Chapter 3. The Stark Law and Anti-Kickback Statute as FCA Risks

Many False Claims Act (FCA) cases are premised on alleged violations of the federal Physician Self-Referral Law, 42 U.S.C. § 1395nn (Stark Law) and the federal Anti-Kickback Statute, 42 U.S.C. § 1320a-7b(b) , and often on both. The theory is that claims submitted to federal healthcare programs are tainted, and hence false, if the services for which payment is claimed are performed as a result of a violation of the Stark Law or Anti-Kickback Statute. The Stark Law and Anti-Kickback Statute are both designed to prevent financial relationships from corrupting healthcare decision-making, but they take very different approaches in achieving those aims.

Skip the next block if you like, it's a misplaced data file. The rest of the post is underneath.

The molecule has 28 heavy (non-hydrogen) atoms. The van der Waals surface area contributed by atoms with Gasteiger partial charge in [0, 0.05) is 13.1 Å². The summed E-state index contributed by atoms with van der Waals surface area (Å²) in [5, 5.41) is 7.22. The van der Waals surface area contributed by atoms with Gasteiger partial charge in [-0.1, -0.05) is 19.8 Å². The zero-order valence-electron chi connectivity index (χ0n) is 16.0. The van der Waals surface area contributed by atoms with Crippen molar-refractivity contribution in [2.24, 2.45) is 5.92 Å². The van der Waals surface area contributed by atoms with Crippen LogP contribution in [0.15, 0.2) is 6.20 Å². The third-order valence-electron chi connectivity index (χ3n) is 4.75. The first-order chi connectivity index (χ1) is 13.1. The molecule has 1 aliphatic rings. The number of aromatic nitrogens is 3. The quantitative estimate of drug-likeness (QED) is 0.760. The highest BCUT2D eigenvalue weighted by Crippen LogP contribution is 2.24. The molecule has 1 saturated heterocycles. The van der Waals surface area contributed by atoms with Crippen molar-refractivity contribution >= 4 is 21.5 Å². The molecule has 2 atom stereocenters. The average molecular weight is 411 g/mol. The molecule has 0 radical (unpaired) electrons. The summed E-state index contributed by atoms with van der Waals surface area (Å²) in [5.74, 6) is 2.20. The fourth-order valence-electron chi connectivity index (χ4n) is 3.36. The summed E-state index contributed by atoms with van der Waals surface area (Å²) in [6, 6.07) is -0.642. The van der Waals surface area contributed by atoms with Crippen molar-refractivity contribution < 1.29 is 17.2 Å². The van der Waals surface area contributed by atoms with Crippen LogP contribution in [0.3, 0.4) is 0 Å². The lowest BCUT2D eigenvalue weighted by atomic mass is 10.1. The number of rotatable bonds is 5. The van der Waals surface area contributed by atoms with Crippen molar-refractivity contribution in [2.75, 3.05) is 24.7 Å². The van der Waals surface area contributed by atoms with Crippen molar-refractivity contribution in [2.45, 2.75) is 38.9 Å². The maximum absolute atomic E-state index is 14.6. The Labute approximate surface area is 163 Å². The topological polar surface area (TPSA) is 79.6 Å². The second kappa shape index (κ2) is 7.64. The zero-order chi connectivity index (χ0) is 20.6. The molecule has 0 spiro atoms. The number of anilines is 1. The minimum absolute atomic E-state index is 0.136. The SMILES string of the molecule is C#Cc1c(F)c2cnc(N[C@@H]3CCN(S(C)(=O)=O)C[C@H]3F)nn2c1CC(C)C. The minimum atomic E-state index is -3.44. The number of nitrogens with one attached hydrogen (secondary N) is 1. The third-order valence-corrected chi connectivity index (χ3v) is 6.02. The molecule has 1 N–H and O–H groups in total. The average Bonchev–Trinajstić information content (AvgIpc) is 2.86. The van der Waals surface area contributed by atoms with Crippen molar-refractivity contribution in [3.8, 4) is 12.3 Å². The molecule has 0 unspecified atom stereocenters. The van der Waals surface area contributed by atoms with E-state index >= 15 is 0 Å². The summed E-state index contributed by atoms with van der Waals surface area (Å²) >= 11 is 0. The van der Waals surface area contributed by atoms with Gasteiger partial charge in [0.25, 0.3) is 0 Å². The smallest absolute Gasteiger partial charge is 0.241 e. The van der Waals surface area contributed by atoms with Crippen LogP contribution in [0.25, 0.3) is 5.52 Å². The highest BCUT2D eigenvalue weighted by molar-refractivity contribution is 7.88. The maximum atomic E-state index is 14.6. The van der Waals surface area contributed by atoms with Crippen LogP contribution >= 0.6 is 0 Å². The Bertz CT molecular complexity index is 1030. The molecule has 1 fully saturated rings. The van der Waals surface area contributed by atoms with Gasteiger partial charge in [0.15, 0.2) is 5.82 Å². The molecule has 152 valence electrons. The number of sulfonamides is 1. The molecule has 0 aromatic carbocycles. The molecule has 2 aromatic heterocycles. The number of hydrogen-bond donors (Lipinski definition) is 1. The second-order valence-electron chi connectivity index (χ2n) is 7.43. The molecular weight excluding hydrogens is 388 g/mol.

The Stark Law is a civil law and takes a “strict liability” approach, meaning a party is legally responsible for an impermissible activity, regardless of whether intent to harm or actual negligence were involved. The law aims to prevent conflicts of interest in financial relationships that might interfere with a physician’s exercise of unfettered medical judgment, regardless of the intentions of the parties to the arrangement. By contrast, the Anti-Kickback Statute is a criminal law that seeks to prevent financial arrangements that are entered into with the corrupt intent of trying to influence the other party’s judgment. Despite these important differences, it is common for FCA cases to involve allegations of both Stark Law and Anti-Kickback Statute violations, and a common set of alleged facts (and related issues arising from those alleged facts) often form the basis for these FCA allegations. Likewise, there are many similarities in the strategies used to prevent and mitigate these issues and address them in response to an internal or external investigation.

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